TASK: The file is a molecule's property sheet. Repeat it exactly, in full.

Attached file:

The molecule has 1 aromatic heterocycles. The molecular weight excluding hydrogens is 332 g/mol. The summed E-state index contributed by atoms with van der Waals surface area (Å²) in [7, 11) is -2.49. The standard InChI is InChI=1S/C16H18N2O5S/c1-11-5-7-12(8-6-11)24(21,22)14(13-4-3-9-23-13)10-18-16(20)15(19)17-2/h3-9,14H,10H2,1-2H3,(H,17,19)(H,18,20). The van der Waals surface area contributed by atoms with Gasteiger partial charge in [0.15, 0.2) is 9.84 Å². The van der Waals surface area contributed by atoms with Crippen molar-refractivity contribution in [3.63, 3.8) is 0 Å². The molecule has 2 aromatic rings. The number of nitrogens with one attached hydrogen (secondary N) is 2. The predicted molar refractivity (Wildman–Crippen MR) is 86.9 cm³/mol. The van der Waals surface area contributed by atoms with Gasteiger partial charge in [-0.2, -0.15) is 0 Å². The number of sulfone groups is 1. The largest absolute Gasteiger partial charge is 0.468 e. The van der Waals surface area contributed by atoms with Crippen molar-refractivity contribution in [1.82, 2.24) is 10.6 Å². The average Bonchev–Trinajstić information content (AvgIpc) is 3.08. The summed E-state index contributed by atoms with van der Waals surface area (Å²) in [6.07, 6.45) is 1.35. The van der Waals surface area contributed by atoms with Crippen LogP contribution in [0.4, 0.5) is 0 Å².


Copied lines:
The molecule has 1 aromatic heterocycles. The molecular weight excluding hydrogens is 332 g/mol. The summed E-state index contributed by atoms with van der Waals surface area (Å²) in [7, 11) is -2.49. The standard InChI is InChI=1S/C16H18N2O5S/c1-11-5-7-12(8-6-11)24(21,22)14(13-4-3-9-23-13)10-18-16(20)15(19)17-2/h3-9,14H,10H2,1-2H3,(H,17,19)(H,18,20). The van der Waals surface area contributed by atoms with Gasteiger partial charge in [0.15, 0.2) is 9.84 Å². The van der Waals surface area contributed by atoms with Crippen molar-refractivity contribution in [3.63, 3.8) is 0 Å². The molecule has 2 aromatic rings. The number of nitrogens with one attached hydrogen (secondary N) is 2. The predicted molar refractivity (Wildman–Crippen MR) is 86.9 cm³/mol. The van der Waals surface area contributed by atoms with Gasteiger partial charge in [-0.2, -0.15) is 0 Å². The number of sulfone groups is 1. The largest absolute Gasteiger partial charge is 0.468 e. The van der Waals surface area contributed by atoms with Crippen molar-refractivity contribution in [1.82, 2.24) is 10.6 Å². The average Bonchev–Trinajstić information content (AvgIpc) is 3.08. The summed E-state index contributed by atoms with van der Waals surface area (Å²) in [6.07, 6.45) is 1.35. The van der Waals surface area contributed by atoms with Crippen LogP contribution in [0.4, 0.5) is 0 Å².